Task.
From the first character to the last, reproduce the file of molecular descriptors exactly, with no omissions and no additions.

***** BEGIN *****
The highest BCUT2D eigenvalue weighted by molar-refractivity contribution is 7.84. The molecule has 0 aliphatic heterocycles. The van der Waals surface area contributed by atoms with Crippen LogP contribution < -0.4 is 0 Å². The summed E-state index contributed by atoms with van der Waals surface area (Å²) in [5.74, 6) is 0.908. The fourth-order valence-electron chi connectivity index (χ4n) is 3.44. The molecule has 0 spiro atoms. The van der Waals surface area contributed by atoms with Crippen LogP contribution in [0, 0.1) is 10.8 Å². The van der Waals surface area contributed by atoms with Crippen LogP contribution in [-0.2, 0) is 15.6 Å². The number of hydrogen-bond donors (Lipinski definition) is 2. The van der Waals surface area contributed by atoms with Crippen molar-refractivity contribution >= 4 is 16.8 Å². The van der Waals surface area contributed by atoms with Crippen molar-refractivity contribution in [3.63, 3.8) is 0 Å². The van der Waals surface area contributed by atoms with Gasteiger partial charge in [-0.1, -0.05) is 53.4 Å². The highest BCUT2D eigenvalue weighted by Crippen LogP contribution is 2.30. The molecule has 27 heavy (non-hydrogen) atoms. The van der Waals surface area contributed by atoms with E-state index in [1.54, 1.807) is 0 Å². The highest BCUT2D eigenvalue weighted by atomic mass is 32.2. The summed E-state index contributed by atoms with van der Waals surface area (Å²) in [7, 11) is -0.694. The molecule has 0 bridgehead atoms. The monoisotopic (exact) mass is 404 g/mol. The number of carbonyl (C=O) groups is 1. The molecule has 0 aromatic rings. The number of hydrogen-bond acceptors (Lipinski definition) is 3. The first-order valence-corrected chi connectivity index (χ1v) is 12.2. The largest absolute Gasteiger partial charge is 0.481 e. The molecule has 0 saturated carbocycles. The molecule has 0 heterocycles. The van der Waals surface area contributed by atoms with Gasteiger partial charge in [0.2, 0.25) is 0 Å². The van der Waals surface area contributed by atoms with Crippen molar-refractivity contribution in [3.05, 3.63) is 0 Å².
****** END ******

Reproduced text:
The highest BCUT2D eigenvalue weighted by molar-refractivity contribution is 7.84. The molecule has 0 aliphatic heterocycles. The van der Waals surface area contributed by atoms with Crippen LogP contribution < -0.4 is 0 Å². The summed E-state index contributed by atoms with van der Waals surface area (Å²) in [5.74, 6) is 0.908. The fourth-order valence-electron chi connectivity index (χ4n) is 3.44. The molecule has 0 spiro atoms. The van der Waals surface area contributed by atoms with Crippen LogP contribution in [0, 0.1) is 10.8 Å². The van der Waals surface area contributed by atoms with Crippen LogP contribution in [-0.2, 0) is 15.6 Å². The number of hydrogen-bond donors (Lipinski definition) is 2. The van der Waals surface area contributed by atoms with Crippen molar-refractivity contribution >= 4 is 16.8 Å². The van der Waals surface area contributed by atoms with Crippen molar-refractivity contribution in [3.63, 3.8) is 0 Å². The van der Waals surface area contributed by atoms with Gasteiger partial charge in [-0.1, -0.05) is 53.4 Å². The highest BCUT2D eigenvalue weighted by Crippen LogP contribution is 2.30. The molecule has 27 heavy (non-hydrogen) atoms. The van der Waals surface area contributed by atoms with E-state index in [1.54, 1.807) is 0 Å². The highest BCUT2D eigenvalue weighted by atomic mass is 32.2. The summed E-state index contributed by atoms with van der Waals surface area (Å²) in [7, 11) is -0.694. The molecule has 0 bridgehead atoms. The monoisotopic (exact) mass is 404 g/mol. The number of carbonyl (C=O) groups is 1. The molecule has 0 aromatic rings. The number of hydrogen-bond acceptors (Lipinski definition) is 3. The first-order valence-corrected chi connectivity index (χ1v) is 12.2. The largest absolute Gasteiger partial charge is 0.481 e. The molecule has 0 saturated carbocycles. The molecule has 0 heterocycles. The van der Waals surface area contributed by atoms with Gasteiger partial charge in [0.2, 0.25) is 0 Å². The van der Waals surface area contributed by atoms with Crippen molar-refractivity contribution in [3.05, 3.63) is 0 Å².